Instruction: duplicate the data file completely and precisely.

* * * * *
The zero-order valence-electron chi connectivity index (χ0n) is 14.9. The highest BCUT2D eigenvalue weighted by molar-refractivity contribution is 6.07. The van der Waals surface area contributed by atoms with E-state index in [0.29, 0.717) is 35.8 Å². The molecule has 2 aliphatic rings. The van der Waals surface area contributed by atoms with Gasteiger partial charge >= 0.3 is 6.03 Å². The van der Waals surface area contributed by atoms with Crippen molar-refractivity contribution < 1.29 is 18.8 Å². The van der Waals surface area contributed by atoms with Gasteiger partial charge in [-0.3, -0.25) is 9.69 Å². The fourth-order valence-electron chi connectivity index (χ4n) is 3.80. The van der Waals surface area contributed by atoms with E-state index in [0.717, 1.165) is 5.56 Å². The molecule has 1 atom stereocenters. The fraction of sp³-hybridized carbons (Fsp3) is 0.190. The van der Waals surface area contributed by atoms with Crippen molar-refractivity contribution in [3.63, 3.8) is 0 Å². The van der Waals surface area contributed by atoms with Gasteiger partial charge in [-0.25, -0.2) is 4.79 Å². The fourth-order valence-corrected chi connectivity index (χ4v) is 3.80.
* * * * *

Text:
The zero-order valence-electron chi connectivity index (χ0n) is 14.9. The highest BCUT2D eigenvalue weighted by molar-refractivity contribution is 6.07. The van der Waals surface area contributed by atoms with E-state index in [0.29, 0.717) is 35.8 Å². The molecule has 2 aliphatic rings. The van der Waals surface area contributed by atoms with Gasteiger partial charge >= 0.3 is 6.03 Å². The van der Waals surface area contributed by atoms with Crippen molar-refractivity contribution < 1.29 is 18.8 Å². The van der Waals surface area contributed by atoms with Gasteiger partial charge in [-0.3, -0.25) is 9.69 Å². The fourth-order valence-electron chi connectivity index (χ4n) is 3.80. The van der Waals surface area contributed by atoms with E-state index in [0.717, 1.165) is 5.56 Å². The molecule has 1 atom stereocenters. The fraction of sp³-hybridized carbons (Fsp3) is 0.190. The van der Waals surface area contributed by atoms with Crippen molar-refractivity contribution in [3.63, 3.8) is 0 Å². The van der Waals surface area contributed by atoms with Gasteiger partial charge in [-0.25, -0.2) is 4.79 Å². The fourth-order valence-corrected chi connectivity index (χ4v) is 3.80.